NGT forms Central Monitoring Committee for rivers

Policy matters this week
Biodiversity monitoring is key to assess the efficacy of river cleaning programmes. (Source: IWP Flickr photos) Biodiversity monitoring is key to assess the efficacy of river cleaning programmes. (Source: IWP Flickr photos)

Central Monitoring Committee formed to ensure pollution-free river stretches

The National Green Tribunal (NGT) has appointed a Central Monitoring Committee to ensure the implementation of a national action plan for reducing polluted river stretches across the country. The committee has been asked to coordinate with the respective states to oversee the action plans and ensure execution of the same in a time-bound manner. Along with this, the environment ministry has been directed to consider giving environmental awards to institutions and states that comply with orders and ensure a reduction in pollution. Also, in order to assess the efficacy of river cleaning programmes, the CPCB has been ordered to launch a nationwide programme on biodiversity monitoring and indexing of the rivers.

MoU signed to map, validate and protect India's wetlands

Under the National Initiative on Climate Resilient Agriculture (NICRA), a memorandum of understanding (MoU) has been signed between the Space Applications Centre (SAC), Ahmedabad under Indian Space Research Organisation (ISRO) and Indian Council of Agricultural Research-Central Marine Fisheries Research Institute (ICAR-CMFRI) to map, validate and protect wetlands that are smaller than 2.25 hectares across India's coastline. With an aim to protect the wetlands through coastal livelihood programmes, the two institutes will develop a smartphone application and webcast their conservation efforts to coastal stakeholders.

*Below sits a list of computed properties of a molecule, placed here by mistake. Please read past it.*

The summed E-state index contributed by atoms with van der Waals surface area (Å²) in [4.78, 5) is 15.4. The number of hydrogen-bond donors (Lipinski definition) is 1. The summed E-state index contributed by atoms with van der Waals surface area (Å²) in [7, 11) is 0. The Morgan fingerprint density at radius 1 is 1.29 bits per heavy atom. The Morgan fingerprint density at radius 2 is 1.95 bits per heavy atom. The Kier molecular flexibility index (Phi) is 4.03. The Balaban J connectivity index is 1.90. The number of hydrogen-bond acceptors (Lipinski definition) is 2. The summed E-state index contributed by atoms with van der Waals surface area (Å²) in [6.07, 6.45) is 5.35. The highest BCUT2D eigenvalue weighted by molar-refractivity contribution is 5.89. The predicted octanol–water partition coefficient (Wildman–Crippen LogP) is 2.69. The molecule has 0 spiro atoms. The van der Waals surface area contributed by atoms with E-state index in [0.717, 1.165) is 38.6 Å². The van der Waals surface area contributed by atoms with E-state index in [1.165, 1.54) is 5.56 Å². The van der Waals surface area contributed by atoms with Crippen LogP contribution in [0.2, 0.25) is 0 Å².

NGT seeks factual and action taken report of Nainital and Naini lake

The National Green Tribunal has ordered various concerned authorities to submit a factual and action taken report on the deteriorating situation of the Naini lake and Nainital town on concerns such as landslides, water scarcity and breach of carrying capacity within two months of the time period. The order has come following a petition passed which alleged that the recharge zones of the Naini lake, especially Sukhatal, have been encroached due to rampant illegal construction activities in Nainital town during the past three decades. Sukhatal is a main recharge zone of the Naini lake and has been drying, shrinking and disappearing due to indiscriminate construction activities. 

NGT orders hygiene survey of the Musi river

The National Green Tribunal has directed the Central Pollution Control Board (CPCB) and Telangana State Pollution Control Board (TSPCB) to conduct a hygiene survey of the Musi river with experts to find out if pathogenic bacteria are present in the river. The tribunal has sought the survey report by July end this year. The tribunal has also asked CPCB to submit a report on the status of operation of sewage treatment plants (STPs) in and around the Musi River. At present, out of the 1,400 million litres per day of waste, only 592 mld is discharged into the catchment of the Musi river. 

SC pulls up Maharashtra government for its careless approach to clean Ulhas river

The Supreme Court has reprimanded the Maharashtra government for the poor efforts taken to reduce pollution in the Ulhas and Waldhuni rivers that supply drinking water to the Badlapur-Thane belt. Despite the court's order in November 2017 directing the Maharashtra government to release Rs 100 crore to restore the Ulhas and Waldhuni rivers, a recent report on water quality has shown that the water in the two rivers is highly acidic. The court has asked the principal secretary (environment) to come back with steps taken by the state on compliance with previous SC orders on restoring the rivers by the next hearing on July 17.

This is a roundup of important policy matters from April 10 - 16, 2019. Also, read news this week.

 

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